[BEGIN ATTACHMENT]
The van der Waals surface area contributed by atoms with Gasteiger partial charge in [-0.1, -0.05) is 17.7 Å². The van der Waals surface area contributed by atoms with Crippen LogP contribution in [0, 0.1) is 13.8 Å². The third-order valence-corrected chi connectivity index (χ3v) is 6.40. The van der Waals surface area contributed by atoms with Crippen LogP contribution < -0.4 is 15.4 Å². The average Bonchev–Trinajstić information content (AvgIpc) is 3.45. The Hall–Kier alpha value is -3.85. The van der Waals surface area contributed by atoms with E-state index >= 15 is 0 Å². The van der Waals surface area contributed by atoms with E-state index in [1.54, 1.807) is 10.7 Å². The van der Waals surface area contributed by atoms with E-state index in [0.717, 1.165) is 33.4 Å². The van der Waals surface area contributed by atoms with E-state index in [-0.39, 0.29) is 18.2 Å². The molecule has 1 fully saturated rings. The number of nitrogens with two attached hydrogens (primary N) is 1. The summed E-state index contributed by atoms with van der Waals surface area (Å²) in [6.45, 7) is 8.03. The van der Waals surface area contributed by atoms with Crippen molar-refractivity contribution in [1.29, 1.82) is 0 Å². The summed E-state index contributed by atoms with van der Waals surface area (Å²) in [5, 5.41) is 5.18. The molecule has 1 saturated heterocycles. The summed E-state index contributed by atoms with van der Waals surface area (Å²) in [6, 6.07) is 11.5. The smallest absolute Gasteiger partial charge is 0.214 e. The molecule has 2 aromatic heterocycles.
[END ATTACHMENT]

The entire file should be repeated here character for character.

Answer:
The van der Waals surface area contributed by atoms with Gasteiger partial charge in [-0.1, -0.05) is 17.7 Å². The van der Waals surface area contributed by atoms with Crippen LogP contribution in [0, 0.1) is 13.8 Å². The third-order valence-corrected chi connectivity index (χ3v) is 6.40. The van der Waals surface area contributed by atoms with Crippen LogP contribution < -0.4 is 15.4 Å². The average Bonchev–Trinajstić information content (AvgIpc) is 3.45. The Hall–Kier alpha value is -3.85. The van der Waals surface area contributed by atoms with E-state index >= 15 is 0 Å². The van der Waals surface area contributed by atoms with E-state index in [1.54, 1.807) is 10.7 Å². The van der Waals surface area contributed by atoms with E-state index in [0.717, 1.165) is 33.4 Å². The van der Waals surface area contributed by atoms with E-state index in [-0.39, 0.29) is 18.2 Å². The molecule has 1 fully saturated rings. The number of nitrogens with two attached hydrogens (primary N) is 1. The summed E-state index contributed by atoms with van der Waals surface area (Å²) in [6.45, 7) is 8.03. The van der Waals surface area contributed by atoms with Crippen molar-refractivity contribution in [1.29, 1.82) is 0 Å². The summed E-state index contributed by atoms with van der Waals surface area (Å²) in [5, 5.41) is 5.18. The molecule has 1 saturated heterocycles. The summed E-state index contributed by atoms with van der Waals surface area (Å²) in [6, 6.07) is 11.5. The smallest absolute Gasteiger partial charge is 0.214 e. The molecule has 2 aromatic heterocycles.